FIG. 10 is a top view of an end of a module formed to mate with FIG. 9.

FIG. 11 is a top view of a form and module for making an inside corner.

FIG. 12 is a top view of a form and module end to mate with the module of FIG. 11.

FIG. 13 is a partial end view of two modules made in the form according to the invention set up as an inside corner.

FIG. 14 is a partial end view of two modules according to the invention set up to form an outside corner.


Now, with more particular reference to the drawings, the foundation for a building is generally shown at 10 made up of wall modules 11 and corner modules 11' and 11". The modules each are made up of a generally flat panel 12, the panel 12 having a bottom flange 13, top flange 14, end flanges 15 and 16 and intermediate flanges 17. Flanges 17 taper inward toward the panel and are thicker at the end remote from the panel and overlay a part of the frame material thereby holding it rigidly in place.

The top and bottom flanges 13 and 14, side flanges and end flanges 15 and 16 extend outwardly beyond the intermediate flanges 17 and foam plastic 18 deposited between the flanges outward to the level of the end flanges 15 and 16 and top and bottom 13 and 14. It will be noted that flanges 17 are tapered outwardly and are thicker at their end remote from side 12. This tapered end holds the foam plastic in place between the flanges and keeps it from moving outward. End flanges 15 are tapered for the same reason.

Longitudinal reinforcing rod 19 is placed in the flanges and threaded dowels 20 are inserted through the upper flange and lower flange and they project out from the top and are received in openings in plates 21. The headers 22 are attached to the outer edge of the plates 21 in the usual manner, and joists 23 rest on the plates 21 to form the usual construction of a house. Corners of the foundation are formed by panels 11' and 11", which have heavy ends 24 and 25 which butt against each other and end 24 has an inner side that rests on the edge 26 of the second portion 27 while the end 28 rests in recess on the surface 20 of the outer corner of the panel. Vertical reinforcing rode 29 extend through the end flange members to give it additional strength. The reinforcing rod 30 is provided together with a bottom reinforcing rod.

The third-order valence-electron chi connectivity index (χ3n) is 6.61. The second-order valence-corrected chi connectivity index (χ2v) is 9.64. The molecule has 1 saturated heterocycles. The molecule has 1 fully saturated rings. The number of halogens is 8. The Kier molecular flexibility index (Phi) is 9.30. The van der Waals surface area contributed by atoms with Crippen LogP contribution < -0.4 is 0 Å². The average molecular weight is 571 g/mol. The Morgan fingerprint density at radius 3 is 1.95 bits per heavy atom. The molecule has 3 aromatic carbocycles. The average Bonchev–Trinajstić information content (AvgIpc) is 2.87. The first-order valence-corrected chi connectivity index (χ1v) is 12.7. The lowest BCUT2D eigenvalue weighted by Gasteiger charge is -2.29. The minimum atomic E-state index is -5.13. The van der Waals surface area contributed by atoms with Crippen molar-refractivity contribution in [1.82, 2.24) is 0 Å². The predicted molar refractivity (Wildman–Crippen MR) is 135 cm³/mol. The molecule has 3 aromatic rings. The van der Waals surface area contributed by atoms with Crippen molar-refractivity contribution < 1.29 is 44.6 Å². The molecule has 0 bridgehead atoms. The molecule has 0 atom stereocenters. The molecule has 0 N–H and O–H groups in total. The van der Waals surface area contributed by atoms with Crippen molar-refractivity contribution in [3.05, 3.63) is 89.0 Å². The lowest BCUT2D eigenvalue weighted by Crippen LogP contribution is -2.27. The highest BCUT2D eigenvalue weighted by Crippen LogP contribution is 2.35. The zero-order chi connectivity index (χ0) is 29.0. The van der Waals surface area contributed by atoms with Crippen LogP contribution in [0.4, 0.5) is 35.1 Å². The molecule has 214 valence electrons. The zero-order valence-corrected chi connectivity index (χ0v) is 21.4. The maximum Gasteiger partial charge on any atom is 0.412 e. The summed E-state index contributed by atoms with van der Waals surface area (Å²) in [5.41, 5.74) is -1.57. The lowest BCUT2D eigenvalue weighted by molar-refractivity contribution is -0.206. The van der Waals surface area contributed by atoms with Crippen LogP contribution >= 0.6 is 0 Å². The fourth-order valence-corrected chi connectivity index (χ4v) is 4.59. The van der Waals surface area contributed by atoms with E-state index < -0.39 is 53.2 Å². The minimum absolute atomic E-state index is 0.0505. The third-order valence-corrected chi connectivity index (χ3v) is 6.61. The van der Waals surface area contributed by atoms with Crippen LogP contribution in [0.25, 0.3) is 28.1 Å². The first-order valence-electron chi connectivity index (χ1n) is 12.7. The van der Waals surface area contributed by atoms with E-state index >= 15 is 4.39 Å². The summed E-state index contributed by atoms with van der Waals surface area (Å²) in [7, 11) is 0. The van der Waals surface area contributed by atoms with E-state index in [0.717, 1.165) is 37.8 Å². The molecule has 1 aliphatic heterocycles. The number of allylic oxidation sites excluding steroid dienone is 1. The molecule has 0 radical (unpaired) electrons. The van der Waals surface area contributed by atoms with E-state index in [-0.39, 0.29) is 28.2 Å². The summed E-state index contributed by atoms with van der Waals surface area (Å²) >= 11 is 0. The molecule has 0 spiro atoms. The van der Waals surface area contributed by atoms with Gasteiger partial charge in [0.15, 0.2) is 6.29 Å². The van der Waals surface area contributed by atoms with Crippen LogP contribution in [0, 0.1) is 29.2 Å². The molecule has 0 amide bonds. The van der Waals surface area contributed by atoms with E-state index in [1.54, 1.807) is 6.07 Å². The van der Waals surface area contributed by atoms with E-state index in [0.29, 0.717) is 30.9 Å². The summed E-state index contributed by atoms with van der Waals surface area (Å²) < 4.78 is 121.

Interlocking joints are formed by the end flanges 15 being offset adjacent the outside panel 11 and the end flanges 16 being offset at the end thereof remote from the panels 11.

Other reinforcements may be provided as desired.

The panels can be provided in modules of a convenient length, such as, for example, eight feet as indicated in FIGS. 1 and 2. The increments of the modules can be sixteen inches which is a standard dimension in building construction, and the centers of the flanges shown in FIG. 3 can be spaced on sixteen inch centers. When the modules are assembled in the foundation, the corners will be as shown in FIG. 4 and the interferring joints between modules will be as shown in FIGS. 4 and 1. The panels have outwardly extending projection 32 and 33 on their ends that interlock with flanges on the modules adjacent thereto.

Now, with more particular reference to the embodiments of the invention shown in FIG. 9, I show a form 110 with end flanges. Forms 30 and 31 which are shown are made of steel but could be made of wood planks or any other suitable material. Form 30 is intended to make modules to interfit with modules made in either form 30 or other modules made in form 31. By reversing forms 30 and 31 from the positions shown in the partial views of FIGS. 9-12, modules can be made to form either inside or outside corners, as shown in FIG. 9 and FIG. 11.

To use the forms, the forms are supported on any flat surface, such as a floor, and nails 38 are driven into the furring strip 33 from the top either before the furring strips are placed or after, the reinforcing rods 19 are placed in the cradles formed by the crossed nails 38. The foam plastic insulation blocks 18 are then put into the form leaving spaces for concrete to form webs 17. The blocks 18 are thinner than the wall, leaving space for webs. Concrete is then poured into the form over and around the insulation blocks 18 and into the spaces between the insulation blocks to form flanges 19 and the ends of the panels. The ends of module 11"' mate with the end of module 11 to form an outside corner so that the furring strips 33 are on one side of the corner and the other furring strips 33 are on the other side of the corner.

The forms have sides that are made up of flat plate-like members or they could be steel channel members like channel members 33' shown in FIG. 9. These channels members would extend along the top and the bottom of the panel to be formed.